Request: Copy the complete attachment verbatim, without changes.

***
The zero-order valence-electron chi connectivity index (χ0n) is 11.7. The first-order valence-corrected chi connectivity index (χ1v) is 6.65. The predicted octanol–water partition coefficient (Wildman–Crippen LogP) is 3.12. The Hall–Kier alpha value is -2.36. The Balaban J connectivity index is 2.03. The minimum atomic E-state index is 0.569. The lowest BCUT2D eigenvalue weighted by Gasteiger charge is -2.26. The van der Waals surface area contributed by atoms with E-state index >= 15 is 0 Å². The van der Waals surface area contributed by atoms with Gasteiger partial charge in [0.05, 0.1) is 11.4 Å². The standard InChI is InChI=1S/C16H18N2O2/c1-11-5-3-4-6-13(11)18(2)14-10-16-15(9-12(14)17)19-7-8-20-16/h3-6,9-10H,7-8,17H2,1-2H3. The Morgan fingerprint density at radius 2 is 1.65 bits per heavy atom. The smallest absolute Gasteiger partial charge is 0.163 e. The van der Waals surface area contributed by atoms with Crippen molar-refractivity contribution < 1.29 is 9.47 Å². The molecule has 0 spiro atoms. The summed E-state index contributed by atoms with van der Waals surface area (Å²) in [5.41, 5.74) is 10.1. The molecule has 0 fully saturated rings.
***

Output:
The zero-order valence-electron chi connectivity index (χ0n) is 11.7. The first-order valence-corrected chi connectivity index (χ1v) is 6.65. The predicted octanol–water partition coefficient (Wildman–Crippen LogP) is 3.12. The Hall–Kier alpha value is -2.36. The Balaban J connectivity index is 2.03. The minimum atomic E-state index is 0.569. The lowest BCUT2D eigenvalue weighted by Gasteiger charge is -2.26. The van der Waals surface area contributed by atoms with E-state index >= 15 is 0 Å². The van der Waals surface area contributed by atoms with Gasteiger partial charge in [0.05, 0.1) is 11.4 Å². The standard InChI is InChI=1S/C16H18N2O2/c1-11-5-3-4-6-13(11)18(2)14-10-16-15(9-12(14)17)19-7-8-20-16/h3-6,9-10H,7-8,17H2,1-2H3. The Morgan fingerprint density at radius 2 is 1.65 bits per heavy atom. The smallest absolute Gasteiger partial charge is 0.163 e. The van der Waals surface area contributed by atoms with Crippen molar-refractivity contribution < 1.29 is 9.47 Å². The molecule has 0 spiro atoms. The summed E-state index contributed by atoms with van der Waals surface area (Å²) in [5.41, 5.74) is 10.1. The molecule has 0 fully saturated rings.